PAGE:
Another Chris Brumme volume

Apartments and Pumping in the CLR.  I'm pretty sure that the threading models that COM supports are one of it's least-understood aspects, and one of my favourite aspects of .NET is that it mostly makes it go away (except when you have to interop).  It's kind of funny, though, that VS.NET inserts a little nod to COM into every .NET application it's wizards generate by including the  [STAThread] attribute on the main entry point.


On one hand, it's cool that there's so much going on behind the scenes to shield mere mortal developers from all this complexity, but on the other hand, I think it's this complexity that makes things hard to develop and debug in the first place. 


For example, if they'd kept the threading model as something that could easily fit into the head of an average developer (like with a simple rule like 'you can only call a COM object on the thread that created it') would it have been better in the long run?  I think the scenarios where you need to share COM objects between threads are relatively uncommon and can be easily designed around, by having your own thread that's responsible for calls into the object, and setting up a queue inside your application.. At least that way all the guts are transparent (they're in your code where you can debug them).


Having a framework do a lot for me is cool - as long as I know what the framework is doing.  When I say “Image.FromFile(fileName)' I know the framework is doing a lot for me, but I have a pretty good idea what it is (figuring out what type of file it is, calling code that knows how to decompress a JPEG image, etc).  Ask yourself if you really know what's happening when you pass a structure to a COM object that's running in another process.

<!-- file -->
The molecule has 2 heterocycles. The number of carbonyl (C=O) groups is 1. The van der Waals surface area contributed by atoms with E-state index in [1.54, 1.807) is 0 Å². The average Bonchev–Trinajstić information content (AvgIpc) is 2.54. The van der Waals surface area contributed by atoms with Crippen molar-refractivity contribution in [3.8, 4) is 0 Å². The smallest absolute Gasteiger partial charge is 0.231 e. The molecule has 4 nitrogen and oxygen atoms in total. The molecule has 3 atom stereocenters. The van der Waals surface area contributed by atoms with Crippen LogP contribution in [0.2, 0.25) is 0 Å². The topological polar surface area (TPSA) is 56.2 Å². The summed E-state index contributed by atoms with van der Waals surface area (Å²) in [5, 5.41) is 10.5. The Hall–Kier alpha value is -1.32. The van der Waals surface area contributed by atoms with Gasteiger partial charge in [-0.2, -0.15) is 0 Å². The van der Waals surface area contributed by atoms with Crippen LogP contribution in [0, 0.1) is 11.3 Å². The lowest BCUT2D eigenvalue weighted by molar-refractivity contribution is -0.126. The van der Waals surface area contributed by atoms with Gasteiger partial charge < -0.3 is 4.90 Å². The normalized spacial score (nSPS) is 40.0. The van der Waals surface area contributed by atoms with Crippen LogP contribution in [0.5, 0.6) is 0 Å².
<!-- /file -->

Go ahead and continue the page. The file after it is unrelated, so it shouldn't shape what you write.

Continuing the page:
A better solution, if it really does have to be so complex (and it probably does - the complexity is there to create the illusion of simplicity for the average developer, who probably doesn't really care what happens to his structure, as long as it arrives) is to give out the source to the complex bits so that when it doesn't do what we expect, we have some recourse.


MFC was a complex beast in it's day, and I know a lot of developers had troubles with things like the way it would route messages around an application or figuring out how to get the Document/View stuff really working well - but you always had a way to figure out what was going on, because you had the source for it.


Developers could really benefit from parts of the .NET framework source being made available, to give developers some hope when things don't work the way we expect. Not for the parts that are fairly obvious (like System.Windows.Forms) but for places like the System.Runtime.InteropServices namespace (and maybe WinFX, if it's to be something like MFC) where some visibility would really help.